There are times we have to make a big decision. And there are times we wish we had gone in the opposite direction.
It’s no different for businesses that have to respond to constant changes in the market with bold, decisive action. But, in many cases, a business might find it’s better to reverse a strategic decision.
Often changing your mind is the right move. But it can confuse customers and prospects – a balancing act every company has to consider. Here are 6 examples of business strategy reversals made over the years.
1. Overstock Throws Over O.co
After changing the name on an NFL stadium, creating a new Internet domain name and launching a major ad campaign, Overstock.com decided this week to back away from its O.co re-branding. Apparently, people didn’t get the .co thing.
2. Gap Switches Logos
Clothing retailer Gap faced a public relations brouhaha when it switched its easily recognizable logo. Fans revolted. The company tried to turn lemons into lemonade. They ended up just bringing the old logo back.
3. Big Banks Say “What Fee?”
It’s the classic switch-a-roo. Many of the big banks decided to add a fee – somewhere between $3-$5 – for every month customers use their debit cards. Customers revolted with some threatening to switch to credit unions. So the banks changed their minds, most notably with Bank of America saying it will drop a proposed $5 fee.
4. Netflix Kills Qwikster
After angering consumers with a price hike, Netflix announced that it planned to separate its services, setting up streaming under the Netflix moniker and its DVD mailing service under the name Qwikster. We all know how this ended: Netflix was panned, the company declared Qwikster dead and promised no more price increases.
5. Tropicana Brings Back the Old Box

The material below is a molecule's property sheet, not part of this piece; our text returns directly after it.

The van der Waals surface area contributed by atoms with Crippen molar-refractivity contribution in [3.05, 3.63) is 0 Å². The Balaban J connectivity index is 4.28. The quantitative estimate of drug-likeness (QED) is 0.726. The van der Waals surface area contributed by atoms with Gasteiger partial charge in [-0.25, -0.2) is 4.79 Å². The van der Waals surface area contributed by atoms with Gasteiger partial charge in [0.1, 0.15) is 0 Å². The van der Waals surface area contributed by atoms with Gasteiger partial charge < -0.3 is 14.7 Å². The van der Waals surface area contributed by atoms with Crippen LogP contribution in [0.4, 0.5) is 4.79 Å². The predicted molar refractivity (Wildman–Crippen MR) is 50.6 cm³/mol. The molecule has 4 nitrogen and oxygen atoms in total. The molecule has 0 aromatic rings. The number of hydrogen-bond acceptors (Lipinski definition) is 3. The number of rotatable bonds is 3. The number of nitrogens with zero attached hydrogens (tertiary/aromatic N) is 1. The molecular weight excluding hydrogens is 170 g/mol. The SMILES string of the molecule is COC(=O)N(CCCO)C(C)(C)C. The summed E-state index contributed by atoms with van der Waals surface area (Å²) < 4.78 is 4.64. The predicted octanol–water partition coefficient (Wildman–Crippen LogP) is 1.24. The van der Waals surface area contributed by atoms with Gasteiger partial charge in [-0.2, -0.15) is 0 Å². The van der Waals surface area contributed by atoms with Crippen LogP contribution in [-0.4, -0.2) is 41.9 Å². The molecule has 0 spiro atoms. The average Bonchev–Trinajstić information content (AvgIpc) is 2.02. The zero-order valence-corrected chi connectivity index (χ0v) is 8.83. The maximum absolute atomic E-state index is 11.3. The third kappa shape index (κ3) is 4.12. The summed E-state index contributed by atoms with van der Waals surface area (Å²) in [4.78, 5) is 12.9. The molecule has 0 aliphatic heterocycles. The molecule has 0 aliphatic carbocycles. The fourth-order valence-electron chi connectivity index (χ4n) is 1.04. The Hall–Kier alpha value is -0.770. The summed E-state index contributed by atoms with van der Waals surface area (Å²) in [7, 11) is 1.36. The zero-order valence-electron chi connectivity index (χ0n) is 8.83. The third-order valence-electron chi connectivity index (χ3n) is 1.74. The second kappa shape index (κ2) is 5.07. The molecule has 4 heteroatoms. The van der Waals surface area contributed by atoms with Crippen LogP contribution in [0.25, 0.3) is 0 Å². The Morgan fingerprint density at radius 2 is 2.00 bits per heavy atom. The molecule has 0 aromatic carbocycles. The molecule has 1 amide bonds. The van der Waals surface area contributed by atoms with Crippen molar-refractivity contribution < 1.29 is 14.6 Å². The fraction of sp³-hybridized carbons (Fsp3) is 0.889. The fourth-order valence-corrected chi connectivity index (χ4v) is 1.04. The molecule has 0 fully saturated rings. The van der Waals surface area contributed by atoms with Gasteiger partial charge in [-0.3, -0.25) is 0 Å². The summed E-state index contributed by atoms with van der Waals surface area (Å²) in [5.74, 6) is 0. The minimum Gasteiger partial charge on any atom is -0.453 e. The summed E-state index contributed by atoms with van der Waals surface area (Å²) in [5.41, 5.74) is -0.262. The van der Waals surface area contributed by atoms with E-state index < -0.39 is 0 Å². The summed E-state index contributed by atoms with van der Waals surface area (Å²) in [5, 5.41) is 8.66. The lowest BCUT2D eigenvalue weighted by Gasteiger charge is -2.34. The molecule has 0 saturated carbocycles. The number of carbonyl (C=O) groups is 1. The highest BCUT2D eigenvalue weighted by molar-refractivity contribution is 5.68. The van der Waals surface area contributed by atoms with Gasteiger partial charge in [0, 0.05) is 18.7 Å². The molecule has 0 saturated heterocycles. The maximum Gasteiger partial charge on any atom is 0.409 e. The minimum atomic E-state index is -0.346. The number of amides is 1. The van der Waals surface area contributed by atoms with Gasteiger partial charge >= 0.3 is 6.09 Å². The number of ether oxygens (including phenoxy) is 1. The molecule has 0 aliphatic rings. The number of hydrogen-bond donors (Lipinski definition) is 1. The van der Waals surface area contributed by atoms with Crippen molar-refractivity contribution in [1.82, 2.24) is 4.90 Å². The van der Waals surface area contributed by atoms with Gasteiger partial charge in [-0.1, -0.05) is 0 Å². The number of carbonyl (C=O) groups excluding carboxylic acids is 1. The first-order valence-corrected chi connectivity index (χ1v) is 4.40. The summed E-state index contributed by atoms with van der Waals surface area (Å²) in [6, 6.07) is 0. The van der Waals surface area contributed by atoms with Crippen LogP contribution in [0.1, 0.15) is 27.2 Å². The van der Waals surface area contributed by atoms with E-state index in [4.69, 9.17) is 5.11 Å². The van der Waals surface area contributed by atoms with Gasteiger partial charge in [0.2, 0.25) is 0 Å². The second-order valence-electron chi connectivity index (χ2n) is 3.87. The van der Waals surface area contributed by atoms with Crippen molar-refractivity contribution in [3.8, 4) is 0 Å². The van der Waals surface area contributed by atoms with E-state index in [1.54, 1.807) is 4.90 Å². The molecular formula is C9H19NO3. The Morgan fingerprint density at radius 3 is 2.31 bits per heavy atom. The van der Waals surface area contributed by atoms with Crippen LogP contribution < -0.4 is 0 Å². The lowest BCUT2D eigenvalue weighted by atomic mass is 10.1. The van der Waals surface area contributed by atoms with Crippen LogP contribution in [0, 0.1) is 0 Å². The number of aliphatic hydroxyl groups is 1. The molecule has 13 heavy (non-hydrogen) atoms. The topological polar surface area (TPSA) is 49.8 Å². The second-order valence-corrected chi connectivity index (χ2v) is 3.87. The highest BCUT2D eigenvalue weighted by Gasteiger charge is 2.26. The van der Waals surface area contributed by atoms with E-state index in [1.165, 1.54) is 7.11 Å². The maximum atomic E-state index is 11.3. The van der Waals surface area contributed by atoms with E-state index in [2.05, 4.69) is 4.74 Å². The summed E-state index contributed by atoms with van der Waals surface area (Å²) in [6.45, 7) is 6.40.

People are passionate about their OJ. When Tropicana attempted to freshen up its look, customers didn’t approve. Sales dropped steeply and the brand went to the way things were.
6. Steve Jobs Returns to Apple
Call it a business strategy reversal in slow motion. Steve Jobs was instrumental in founding Apple, but he was pushed out in 1985. By 1997 the company was stagnating and brought Jobs back into the company, eventually making him CEO. He fundamentally changed Apple’s direction and his legacy was solidified with a series of game-changers: the MacBook, iPod, iPhone, iPad…
7. New Coke Gets Old Fast
It’s now synonymous with brand reversals. Coca-Cola went on a mission to change its world famous formula, and in 1985 released New Coke. It was a huge flop and sparked outrage. The brand changed its mind and returned old Coke to store shelves.
The point here is that sometimes the call you make goes wrong. In many cases, doing a 180 in your business strategy is the best option. But a reversal can result in confusion. In such a case, marketers need to respond quickly and with clarity – whether it’s through advertising, social media or email.
What are the big business strategy flip flops you’ve seen? Share them in the comments section.